The William III Britannia standard silver punch bowl by Anthony Nelme (London, 1701) comes to market for the first time in over three centuries.
The engraved arms to both the bowl and the associated cover (marked for Edinburgh, 1748) are those of the Wishart family of Pitarrow, Forfar.
Probably given as a gift to mark the marriage of Margaret Wishart (b.1680) to Daniel Stuart of Castlemilk (1670-1708), it came by descent to Sir John Stuart (1752-1821) of Fettercairn who recorded in his will “a silver tureen and cover, having the arms of Wishart engraved thereon, as an heirloom to be preserved in his family at Fettercairn”.
Weighing a total of 78oz, the Fettercairn bowl carries an estimate of £12,000-18,000.
The March 27 silver sale at London Auctions in Chiswick features a collection of regimental silver from the Royal Regiment of Fusiliers headquarters.
This mix of presentation pieces and typical mess hall comes from the Royal Lancashire Fusiliers, the Royal Northumberland Fusiliers, the Royal Warwickshire Fusiliers and the City of London Royal Fusiliers.
The proceeds of the sale will be used by the regiment for charitable purposes.
Much is English Georgian and Victorian silver, but here is a Chinese incense burner with dragon feet marked Arnold Sterling.
The inscription reads: Presented To The 1st Battalion The Lancashire Fusiliers By The British Community of Tien Tsen As A Token Of Appreciation Of The Service Rendered By The Battalion During The Sino-Japanese Hostilities 1937-1938.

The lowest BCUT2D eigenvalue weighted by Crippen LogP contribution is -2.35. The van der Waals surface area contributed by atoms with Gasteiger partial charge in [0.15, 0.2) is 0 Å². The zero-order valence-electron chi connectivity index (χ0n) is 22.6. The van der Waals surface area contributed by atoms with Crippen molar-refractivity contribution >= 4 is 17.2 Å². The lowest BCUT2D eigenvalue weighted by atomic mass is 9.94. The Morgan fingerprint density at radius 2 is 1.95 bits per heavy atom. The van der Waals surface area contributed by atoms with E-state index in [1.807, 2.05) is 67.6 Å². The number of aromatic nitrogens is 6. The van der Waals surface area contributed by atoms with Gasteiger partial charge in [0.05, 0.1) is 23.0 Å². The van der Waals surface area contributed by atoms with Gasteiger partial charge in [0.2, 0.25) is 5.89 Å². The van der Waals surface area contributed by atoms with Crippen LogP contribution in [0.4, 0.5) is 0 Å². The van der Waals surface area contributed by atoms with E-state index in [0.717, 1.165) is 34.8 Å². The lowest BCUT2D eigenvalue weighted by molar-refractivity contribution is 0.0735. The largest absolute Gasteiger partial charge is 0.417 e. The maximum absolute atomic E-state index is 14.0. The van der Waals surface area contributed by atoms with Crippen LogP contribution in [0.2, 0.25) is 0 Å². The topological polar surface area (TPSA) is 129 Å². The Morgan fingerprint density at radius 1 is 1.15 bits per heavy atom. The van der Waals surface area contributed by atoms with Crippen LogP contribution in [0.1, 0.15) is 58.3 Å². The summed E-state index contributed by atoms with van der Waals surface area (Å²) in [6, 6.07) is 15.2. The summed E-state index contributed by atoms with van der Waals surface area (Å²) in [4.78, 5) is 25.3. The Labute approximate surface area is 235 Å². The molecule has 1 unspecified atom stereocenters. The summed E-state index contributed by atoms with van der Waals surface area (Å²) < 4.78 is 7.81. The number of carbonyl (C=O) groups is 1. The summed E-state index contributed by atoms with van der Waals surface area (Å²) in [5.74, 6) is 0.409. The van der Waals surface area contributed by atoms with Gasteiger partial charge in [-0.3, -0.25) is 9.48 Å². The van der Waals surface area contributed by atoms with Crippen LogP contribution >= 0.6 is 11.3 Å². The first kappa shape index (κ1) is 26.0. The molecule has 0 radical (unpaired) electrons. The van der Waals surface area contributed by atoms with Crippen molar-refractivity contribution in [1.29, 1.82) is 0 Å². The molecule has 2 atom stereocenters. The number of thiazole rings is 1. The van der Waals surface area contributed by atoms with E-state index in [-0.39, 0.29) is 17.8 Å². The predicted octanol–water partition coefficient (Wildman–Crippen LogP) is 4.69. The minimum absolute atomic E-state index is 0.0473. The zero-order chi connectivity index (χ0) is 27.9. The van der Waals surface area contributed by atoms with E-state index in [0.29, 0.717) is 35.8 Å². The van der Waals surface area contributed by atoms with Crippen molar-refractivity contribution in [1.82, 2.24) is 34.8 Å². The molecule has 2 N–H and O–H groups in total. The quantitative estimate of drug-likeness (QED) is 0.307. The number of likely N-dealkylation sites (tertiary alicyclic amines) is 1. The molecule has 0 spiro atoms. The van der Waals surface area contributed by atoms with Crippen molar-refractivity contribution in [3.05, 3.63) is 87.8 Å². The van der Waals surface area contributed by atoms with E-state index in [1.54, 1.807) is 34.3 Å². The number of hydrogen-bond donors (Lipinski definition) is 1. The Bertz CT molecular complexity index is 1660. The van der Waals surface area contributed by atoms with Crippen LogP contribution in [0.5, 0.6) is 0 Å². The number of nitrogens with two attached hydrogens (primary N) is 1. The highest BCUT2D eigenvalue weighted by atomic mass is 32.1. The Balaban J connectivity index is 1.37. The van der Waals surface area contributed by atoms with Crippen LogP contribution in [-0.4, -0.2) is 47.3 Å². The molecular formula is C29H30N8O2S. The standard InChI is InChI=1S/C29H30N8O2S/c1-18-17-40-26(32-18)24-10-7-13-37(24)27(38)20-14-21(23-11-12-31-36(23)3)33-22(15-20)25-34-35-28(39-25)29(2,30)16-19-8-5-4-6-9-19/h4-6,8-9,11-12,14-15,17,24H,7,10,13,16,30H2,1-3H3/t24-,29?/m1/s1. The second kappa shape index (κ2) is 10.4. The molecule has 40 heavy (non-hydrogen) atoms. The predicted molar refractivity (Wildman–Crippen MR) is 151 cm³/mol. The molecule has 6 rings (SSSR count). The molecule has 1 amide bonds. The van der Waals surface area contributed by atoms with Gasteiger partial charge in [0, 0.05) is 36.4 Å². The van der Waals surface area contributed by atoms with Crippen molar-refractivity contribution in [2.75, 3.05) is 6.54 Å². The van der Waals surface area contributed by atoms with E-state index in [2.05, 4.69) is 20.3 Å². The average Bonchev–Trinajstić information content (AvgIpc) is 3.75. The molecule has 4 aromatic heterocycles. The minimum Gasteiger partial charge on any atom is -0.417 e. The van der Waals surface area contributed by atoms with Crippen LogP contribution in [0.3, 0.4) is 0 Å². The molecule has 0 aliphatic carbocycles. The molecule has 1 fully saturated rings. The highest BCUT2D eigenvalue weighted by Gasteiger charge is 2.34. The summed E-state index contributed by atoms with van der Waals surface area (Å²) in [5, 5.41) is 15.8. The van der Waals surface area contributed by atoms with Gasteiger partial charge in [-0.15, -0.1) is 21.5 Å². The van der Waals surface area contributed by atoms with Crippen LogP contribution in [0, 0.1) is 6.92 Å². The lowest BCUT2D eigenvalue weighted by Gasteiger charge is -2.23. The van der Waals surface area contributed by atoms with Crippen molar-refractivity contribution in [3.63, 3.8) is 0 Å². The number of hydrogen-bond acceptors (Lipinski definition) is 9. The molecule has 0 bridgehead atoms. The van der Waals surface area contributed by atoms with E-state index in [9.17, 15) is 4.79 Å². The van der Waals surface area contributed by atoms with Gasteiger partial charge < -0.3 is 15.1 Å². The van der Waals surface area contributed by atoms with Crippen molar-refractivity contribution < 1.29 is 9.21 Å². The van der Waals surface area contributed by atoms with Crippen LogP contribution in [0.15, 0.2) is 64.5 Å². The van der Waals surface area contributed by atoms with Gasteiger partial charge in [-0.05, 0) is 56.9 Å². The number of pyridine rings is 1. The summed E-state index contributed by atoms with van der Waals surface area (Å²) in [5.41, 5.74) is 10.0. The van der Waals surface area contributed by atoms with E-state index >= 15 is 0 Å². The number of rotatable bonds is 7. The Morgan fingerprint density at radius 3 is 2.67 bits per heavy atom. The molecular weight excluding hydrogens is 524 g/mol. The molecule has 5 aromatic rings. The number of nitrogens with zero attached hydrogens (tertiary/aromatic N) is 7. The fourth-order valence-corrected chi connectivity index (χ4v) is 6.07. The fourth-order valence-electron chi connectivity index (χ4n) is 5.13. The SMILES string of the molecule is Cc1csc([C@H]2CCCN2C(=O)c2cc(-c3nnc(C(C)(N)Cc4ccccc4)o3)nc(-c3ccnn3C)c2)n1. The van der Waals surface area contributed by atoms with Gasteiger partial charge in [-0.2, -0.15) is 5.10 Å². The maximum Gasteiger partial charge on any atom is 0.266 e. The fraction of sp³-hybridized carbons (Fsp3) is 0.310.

Standing 20in (51cm) and weighing 59oz, the estimate is £1500-2500.
To give an idea of scale, the teapot to this rare Irish provincial miniature service is just over 2in (6cm) high. It is made in much the same way as its full-size equivalent and, says Lawrences specialist Alex Butcher, might well have been a salesman’s sample.
The three pieces have slight differences to the bright cut engraving but are all marked for John Whelpley of Cork, c.1800.
From the personal collection of a deceased dealer, it carries an estimate of £2000-3000 at Lawrences of Crewkerne on April 4.
Woolley & Wallis
The April 25-25 silver sale at Woolley & Wallis in Salisbury plays host to a number of private collections including one of caddy spoons and another of wine labels.
Specialist Rupert Slingsby describes the array of more than 3000 wine labels, assembled over many years by a recently deceased collector, as the finest he has ever handled.
It will be dispersed across a number of sales with the first part including a number of rarities such as an unmarked white wine label c.1790 formed as a sun with a shoe with a spur engraved to the face. The estimate is £300-400.
The collection of caddy spoons formed by a private lady numbers more than 400 examples to be sold in 120 lots over two sales (April and July).
The collection has a strong emphasis on Arts & Crafts, Art Nouveau and modern caddy spoons – a buoyant area of this market and a contrast to the modest sums now paid for many of the traditional Georgian caddy spoons.
Over 40 Arts & Crafts spoons in the sale include a spot-hammered example by Bernard Intone (Birmingham, 1928), with a circular spot-hammered bowl and handle pierced with apples on a tree. Again the estimate is £300-400.